3. I totally agree with you, Freedom of Speech exists but it won’t protect those with the intent to offend and harm. Last year, there was a local English Teacher who was fired from her job for racial insensitive social media posts. But that’s the consequences of such thoughts and words. It can’t be tolerated.

  4. Great piece Hebah. You’re right in saying that many people use freedom of speech to incite hatred. Unfortunately that’s the society that we live in today- lots of discrimination & scare- mongering.

  5. I definitely believe in freedom of speech, like so many others. There’s no real way of regulating it and honestly I’m not sure it should be – It’s about accepting the sour if you want the sweet.

    The only way I can get past the hate speech is by ignoring it. It’s only when we give it attention that it becomes part of our reality…..

    Great topic – thank you for sharing!


  6. Well written and I totally agree. It’s not the opportunity for Free speech it is the way it is used.
    “My main issue with it is that many people use Freedom of Speech as an excuse for hatred and intolerance. These may just be opinions to begin with but when voiced, they have the potential to influence others. And so hatred can spread and provoke more severe forms of hatred such as violence.”
    – 100% agree!!!

  7. This is a very well written post! It’s absolutely true that the concept of freedom of speech is heavily exploited and abused by people that just wish to cause hate and drama! Will be following he blog more. Love the writing style (memoirsofamuslim)

  8. Freedom of speech should be a fundamental right for every human being….I totally agree on this….but lot more times people use it in a bad way….good post….

  9. I love that you opened up a discussion regarding this issue, Hebah 🙂 especially at this time when expressing your opinions and beliefs to the world is as easy as a click of a button.
    I agree that Freedom of Speech should be a fundamental right given to every human being but yes, when it potentially incites hatred, you’ve crossed the line drawn between Freedom of Speech and insensitivity.
    Despite this right, I believe it is also our individual responsibility to be mindful of what we say in public and how others would interpret it and how it may affect them. And sure we’re humans so we’re bound to (hopefully, unintentionally) say something offensive to someone else. But if we do, I find it more gracious to simply apologize to the one offended and learn from what happened rather than have a defensive spiel on “I have the right to my opinions, don’t I?”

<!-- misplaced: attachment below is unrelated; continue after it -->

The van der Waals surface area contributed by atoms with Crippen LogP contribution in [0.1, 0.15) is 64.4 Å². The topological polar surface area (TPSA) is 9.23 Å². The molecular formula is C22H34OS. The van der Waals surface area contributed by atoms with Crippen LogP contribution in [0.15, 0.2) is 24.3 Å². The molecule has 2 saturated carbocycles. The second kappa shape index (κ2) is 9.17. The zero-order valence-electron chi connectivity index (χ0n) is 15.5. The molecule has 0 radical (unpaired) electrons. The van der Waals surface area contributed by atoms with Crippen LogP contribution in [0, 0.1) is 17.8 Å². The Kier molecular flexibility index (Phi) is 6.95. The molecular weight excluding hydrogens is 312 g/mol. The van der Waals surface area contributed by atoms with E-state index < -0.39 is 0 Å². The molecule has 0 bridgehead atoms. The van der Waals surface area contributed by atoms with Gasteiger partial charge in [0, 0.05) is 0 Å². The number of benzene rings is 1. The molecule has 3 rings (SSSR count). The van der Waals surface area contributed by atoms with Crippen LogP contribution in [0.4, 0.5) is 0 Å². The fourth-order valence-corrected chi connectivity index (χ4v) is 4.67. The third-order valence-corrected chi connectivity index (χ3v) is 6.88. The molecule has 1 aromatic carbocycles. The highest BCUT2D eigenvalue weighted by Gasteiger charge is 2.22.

1. Don’t apologise!! I love it when people really engage with subjects like this one and hearing everyone’s opinions! I completely agree with you – it boils down to responsibility because enforcing those kind of restrictions is unreasonable and not really feasible either.
      Yes – it’s so important to learn from our mistakes when corrected rather than get offended about it. Thank you for reading Kate! x

  10. I’m all up for freedom of speech as well, however, it should never be used to ignite hatred and violence. JazakAllah khayr for speaking up for this common issue these days and this much needed reminder.

  11. This is such a lovely post. I agree that anything with a good premise, such as free speech, can be used to cloak something sinister such as hate speech. I think my mindset has been changed a bit because I’ve lived in Saudi Arabia for the last six years…where there hasn’t really been any sort of ‘freedom of speech’ but there is still hate speech. Lots of it. So I would say that despite these people justifying their hate speech with ‘freedom of speech’ it doesn’t actually mean it is the cause. Thanks for your thought provoking post!

    1. Thank you! That is a very good point, actually and a very interesting one too. Because of the nature of hate speech, it is likely that restricting speech would make little difference to it. Thanks for your thoughtful comment!

  12. You’re right people do misuse freedom of speech and go way too far. I think our society needs more tolerance. People use freedom of speech only to convey and put forward their message instead of listening to other person as well. They consider it their right only. Whereas we need to learn to listen to understand not to reply. Every body just wants to give the best witty answer and that’s all. So in this case it isn’t freedom of speech at all. Respecting others opinions, got lost somewhere.

  13. Very well written post. There are definitely people that I would say take advantage of the freedom of speech. Freedom of speech is not supposed to support hatred of any kind that’s for sure

  14. I agree with you here. It definitely should not be tolerated. I’ve heard people give ‘freedom of speech’ as an excuse for their words.

    This is a really interesting topic, and I also enjoyed reading the comments on here too.